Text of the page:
Monday, October 12, 2009


Introduction to Routing

Routing is an extremely important function of IP. It is the process of choosing a path over which to send packets. The device that performs this task is called a router, which forwards packets from one physical network to another. Your knowledge of IP will enable you to see the correlation between IP and routing.
The Internet layer, or OSI/RM network layer (Layer 3), performs the routing function. A packet, or datagram, carries sufficient information for routing from the originating host to the destination host using the IP address. Packets may traverse several networks before reaching their destination host.
Packets are routed transparently, and not necessarily reliably, to the destination host. The term "transparent," when applied to routing, means that after the routing hardware and software are installed, changes are undetectable by users because the routing process is largely automated. The complexity of routing is not visible to the user. The transport or application layer is responsible for reliability, which ensures that the data arrives at the other end.

Routing can be summarized as:

  • The process that determines the path that packets will travel across networks.
  • One of the most important IP functions.
Routing can be divided into two general classifications: direct and indirect.


Named after a tenth-century Danish king, Bluetooth is a specification for a small form-factor, low-cost radio solution providing links between mobile computers, mobile phones and other portable handheld devices, and connectivity to the internet which it is hoped will revolutionise mobile computing and communications by providing freedom from wired connections. The initiative is backed by leaders in the telecommunications, computing, and network industries - including 3Com, Ericsson, IBM, Intel, Lucent, Motorola, Nokia and Toshiba - and more than 1300 adopter companies. Microsoft's decision to join the group driving the standard at the end of 1999 significantly increased hopes that one of the problems that had afflicted Bluetooth hitherto - namely that the standard had yet to extend beyond hardware compatibility to encompass the software that runs across it - would not be allowed to undermine the standard to the extent that it had its forerunner, infrared.

Bluetooth's chief advantage over infrared is that Bluetooth does not require line of sight. Its backers hope the component costs will be so low that it will ultimately replace infrared. Others believe that, although there are clear areas of overlap, IrDA and Bluetooth are complementary with either being the most appropriate for certain applications and intended usage models.

Bluetooth operates in the unlicensed Industrial Scientific and Medical (ISM) 2.4GHz band, ranging from 2.4 to 2.4835 GHz in the US, Japan and Europe. Parts of this band are also available in France and Spain. By using the 2.4 GHz band, Bluetooth Wireless Technology promises to be a universal wireless solution. Essentially, it is the same kind of microwave radio technology that has given us wireless door chimes and automatic garage door openers. It draws heavily on existing wireless LAN technology since it is based around the IEEE's 802.11 - the existing standard for wireless Ethernet. The main differences are that in order to consume less power, Bluetooth is initially restricted to an operating distance of just 10 metres and a speed of approximately 1 Mbit/s.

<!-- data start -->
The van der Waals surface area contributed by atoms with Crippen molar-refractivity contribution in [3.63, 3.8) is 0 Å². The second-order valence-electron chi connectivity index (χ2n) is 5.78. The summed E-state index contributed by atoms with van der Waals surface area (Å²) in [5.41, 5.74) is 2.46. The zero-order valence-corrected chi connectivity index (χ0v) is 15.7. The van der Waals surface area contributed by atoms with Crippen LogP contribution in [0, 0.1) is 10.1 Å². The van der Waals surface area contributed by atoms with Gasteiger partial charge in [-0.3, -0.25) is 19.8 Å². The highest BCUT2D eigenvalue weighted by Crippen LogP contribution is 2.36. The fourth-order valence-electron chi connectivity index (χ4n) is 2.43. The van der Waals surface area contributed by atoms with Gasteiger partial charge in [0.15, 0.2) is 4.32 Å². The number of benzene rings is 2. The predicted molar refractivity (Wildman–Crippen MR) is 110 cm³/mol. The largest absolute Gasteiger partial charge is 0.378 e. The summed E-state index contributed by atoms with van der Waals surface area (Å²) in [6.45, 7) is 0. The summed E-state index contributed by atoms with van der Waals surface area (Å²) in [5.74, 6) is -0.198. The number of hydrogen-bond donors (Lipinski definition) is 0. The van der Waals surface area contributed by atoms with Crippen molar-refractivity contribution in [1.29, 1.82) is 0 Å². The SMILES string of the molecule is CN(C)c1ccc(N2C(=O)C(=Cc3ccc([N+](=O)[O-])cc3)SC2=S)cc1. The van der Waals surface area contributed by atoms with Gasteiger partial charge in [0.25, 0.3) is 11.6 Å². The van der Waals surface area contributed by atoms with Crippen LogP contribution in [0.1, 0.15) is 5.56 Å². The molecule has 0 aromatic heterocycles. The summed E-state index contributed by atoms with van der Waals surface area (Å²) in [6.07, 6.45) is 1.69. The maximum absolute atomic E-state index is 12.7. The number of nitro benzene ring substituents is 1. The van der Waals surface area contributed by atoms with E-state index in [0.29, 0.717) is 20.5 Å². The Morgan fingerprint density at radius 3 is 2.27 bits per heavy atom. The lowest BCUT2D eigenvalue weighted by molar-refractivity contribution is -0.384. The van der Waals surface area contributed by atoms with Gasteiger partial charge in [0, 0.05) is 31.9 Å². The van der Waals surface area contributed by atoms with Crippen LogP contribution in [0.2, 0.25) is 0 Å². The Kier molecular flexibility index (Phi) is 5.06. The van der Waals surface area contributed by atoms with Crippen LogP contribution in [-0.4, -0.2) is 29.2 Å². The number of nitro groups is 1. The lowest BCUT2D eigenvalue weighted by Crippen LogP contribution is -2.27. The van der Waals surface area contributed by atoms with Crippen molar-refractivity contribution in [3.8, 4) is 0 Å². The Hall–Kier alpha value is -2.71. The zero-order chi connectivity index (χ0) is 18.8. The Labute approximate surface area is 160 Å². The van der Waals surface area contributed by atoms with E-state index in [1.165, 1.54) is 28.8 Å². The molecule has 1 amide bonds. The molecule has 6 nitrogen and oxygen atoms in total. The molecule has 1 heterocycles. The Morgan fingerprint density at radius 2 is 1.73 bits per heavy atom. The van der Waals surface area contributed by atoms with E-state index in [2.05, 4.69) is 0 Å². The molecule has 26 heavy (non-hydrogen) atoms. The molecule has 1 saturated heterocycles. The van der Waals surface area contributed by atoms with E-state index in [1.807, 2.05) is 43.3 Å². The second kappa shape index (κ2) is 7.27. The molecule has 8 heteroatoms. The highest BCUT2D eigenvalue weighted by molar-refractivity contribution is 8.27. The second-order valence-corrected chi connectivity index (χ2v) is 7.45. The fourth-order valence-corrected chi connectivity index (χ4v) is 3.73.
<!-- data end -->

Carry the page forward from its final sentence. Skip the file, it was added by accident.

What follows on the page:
Assignment Lanka Tag Cloud
Computer Networks The History of Local Area Networks, LAN, The Topologies of a Networks, LANs describe different types of transmission Medias, Local Area Networks Access Methods, Carrier Sense Multiple Access with Collision Detect, Development of LAN Technologies. LAN -Token Ring, LAN Ethernet Digital, LAN - Ethernet Sun microsystems, LAN - Ethernet Mixed Environment, LAN - Token Ring was introduced by IBM LAN - IBM implementation of Token Ring, Token Ring Novell, LAN Token Ring - in a mixed environment, LAN - Fiber Distributed Data Interface, LAN - ATM, LAN Components, LAN Switching Methods, Virtual Local Area Network, Port based VLAN, Mac based VLAN, Protocol based VLAN, User Base VLAN, PC networks Components, PC networks Shared resources, PC Network operating systems, PC networks Novell Netware, PC networks Windows NT, PC networks IBM LAN Server Computer Programming Languages HTML Language, The Generations of Programming Languages, Different types of High Level Languages, Different types of High Level Languages Disadvantages
Computer Networks - IBM LAN Server, Windows NT Networks, Novell Netware, Network operating systems, Networks Shared, Networks Components, User Base, Protocol based, Mac based, Port based, VLAN, LAN Switching, LAN Components, ATM, Fiber Data, Token Ring, Token Ring Novell, IBM implementation, Ethernet, Sun microsystems, Ethernet Digital, Token passing, LAN Technologies, CSMA/CD, Access Methods, Transmission, Networks, The History of Local Area Networks, LAN